Another company planning to deal with active debris removal, in both low Earth orbit and geosynchronous orbit, is Starfish Space. Their technology stack includes software components to handle guidance, navigation, and control for remote proximity operations and docking (RPOD). They have already developed navigation software to support RPOD, which is currently being demonstrated on the aforementioned Tenzing mission. 

A significant theme during GSSF was the need for consistent technical standards and for development of policy and regulatory frameworks to support OOS. Several companies are developing refueling interfaces (like Orbit Fab’s RAFTI, mentioned above) and these will need to become standardized for an OOS economy to become really viable. The U.S. government has historically regulated communications and Earth observation satellites. These regulations assumed that a spacecraft would go to a particular orbit and stay there, but OOS doesn’t fit into either of those two categories and involves spacecraft moving from orbit to orbit and conducting close approaches with potentially many other satellites. Currently, too many U.S. government agencies are involved in licensing and regulating OOS activities, including FCC, FAA, and NOAA. A whole-of-government approach is needed. Furthermore, other countries are developing OOS capabilities and there is a need for interoperable regulations between nations. Unfortunately, the current U.S. export control regulations (i.e., ITAR and EAR) are an inhibitor to international cooperation. OOS operations will be conducted through commercial agreements between consenting parties using accepted contractual practices. Transparency of intention is a necessity to distinguish between benign rendezvous and docking for satellite servicing operations and more malevolent close approach between two spacecraft.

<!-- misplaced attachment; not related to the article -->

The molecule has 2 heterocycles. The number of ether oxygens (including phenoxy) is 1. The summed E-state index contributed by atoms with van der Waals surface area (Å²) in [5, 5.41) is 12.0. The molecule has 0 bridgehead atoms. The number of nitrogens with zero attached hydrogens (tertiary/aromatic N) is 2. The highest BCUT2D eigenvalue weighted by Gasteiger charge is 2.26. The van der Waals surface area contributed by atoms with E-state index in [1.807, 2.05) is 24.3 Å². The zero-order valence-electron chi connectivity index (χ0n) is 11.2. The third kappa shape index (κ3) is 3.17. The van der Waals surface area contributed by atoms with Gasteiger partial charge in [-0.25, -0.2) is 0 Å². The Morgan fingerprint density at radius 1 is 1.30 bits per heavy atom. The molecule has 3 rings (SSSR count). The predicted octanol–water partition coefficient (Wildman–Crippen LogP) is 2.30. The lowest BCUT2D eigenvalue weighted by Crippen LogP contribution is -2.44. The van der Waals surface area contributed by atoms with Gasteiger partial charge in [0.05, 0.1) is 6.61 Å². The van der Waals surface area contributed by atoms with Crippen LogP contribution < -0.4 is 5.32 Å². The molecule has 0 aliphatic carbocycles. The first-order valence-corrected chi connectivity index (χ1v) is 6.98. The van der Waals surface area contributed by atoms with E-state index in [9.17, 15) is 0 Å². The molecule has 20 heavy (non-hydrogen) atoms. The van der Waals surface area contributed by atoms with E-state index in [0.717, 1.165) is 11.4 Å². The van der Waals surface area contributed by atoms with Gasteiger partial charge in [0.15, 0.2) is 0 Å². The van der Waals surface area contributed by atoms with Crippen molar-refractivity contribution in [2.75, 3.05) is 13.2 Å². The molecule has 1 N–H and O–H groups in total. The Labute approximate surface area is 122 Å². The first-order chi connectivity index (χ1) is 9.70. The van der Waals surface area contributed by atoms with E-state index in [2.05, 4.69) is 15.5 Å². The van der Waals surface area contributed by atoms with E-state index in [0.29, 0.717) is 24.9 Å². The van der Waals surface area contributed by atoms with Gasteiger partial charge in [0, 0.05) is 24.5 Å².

My biggest take-away from the conference is that the on-orbit servicing industry is growing rapidly. It’s exciting to see so many new companies developing technologies and capabilities for OOS and ISAM. This is only the beginning of a brand-new industry and I look forward to watching and participating in it as it grows and develops.

David Hurst is the CEO of Orbital Transports, Inc., located in Chicago, IL.